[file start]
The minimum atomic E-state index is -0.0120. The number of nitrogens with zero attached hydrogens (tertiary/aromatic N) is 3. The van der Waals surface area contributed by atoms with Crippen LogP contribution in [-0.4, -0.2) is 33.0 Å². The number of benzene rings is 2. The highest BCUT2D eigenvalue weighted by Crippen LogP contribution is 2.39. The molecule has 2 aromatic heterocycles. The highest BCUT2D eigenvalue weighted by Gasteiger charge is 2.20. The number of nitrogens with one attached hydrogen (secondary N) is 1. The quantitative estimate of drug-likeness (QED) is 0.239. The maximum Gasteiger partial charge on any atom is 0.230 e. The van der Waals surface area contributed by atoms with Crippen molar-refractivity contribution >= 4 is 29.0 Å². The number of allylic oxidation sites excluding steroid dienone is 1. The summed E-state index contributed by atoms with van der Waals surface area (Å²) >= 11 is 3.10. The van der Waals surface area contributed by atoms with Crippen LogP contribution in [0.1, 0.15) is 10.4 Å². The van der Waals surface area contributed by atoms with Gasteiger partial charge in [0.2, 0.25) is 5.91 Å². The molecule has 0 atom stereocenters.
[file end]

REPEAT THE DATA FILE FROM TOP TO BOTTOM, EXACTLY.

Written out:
The minimum atomic E-state index is -0.0120. The number of nitrogens with zero attached hydrogens (tertiary/aromatic N) is 3. The van der Waals surface area contributed by atoms with Crippen LogP contribution in [-0.4, -0.2) is 33.0 Å². The number of benzene rings is 2. The highest BCUT2D eigenvalue weighted by Crippen LogP contribution is 2.39. The molecule has 2 aromatic heterocycles. The highest BCUT2D eigenvalue weighted by Gasteiger charge is 2.20. The number of nitrogens with one attached hydrogen (secondary N) is 1. The quantitative estimate of drug-likeness (QED) is 0.239. The maximum Gasteiger partial charge on any atom is 0.230 e. The van der Waals surface area contributed by atoms with Crippen molar-refractivity contribution >= 4 is 29.0 Å². The number of allylic oxidation sites excluding steroid dienone is 1. The summed E-state index contributed by atoms with van der Waals surface area (Å²) >= 11 is 3.10. The van der Waals surface area contributed by atoms with Crippen LogP contribution in [0.1, 0.15) is 10.4 Å². The van der Waals surface area contributed by atoms with Gasteiger partial charge in [0.2, 0.25) is 5.91 Å². The molecule has 0 atom stereocenters.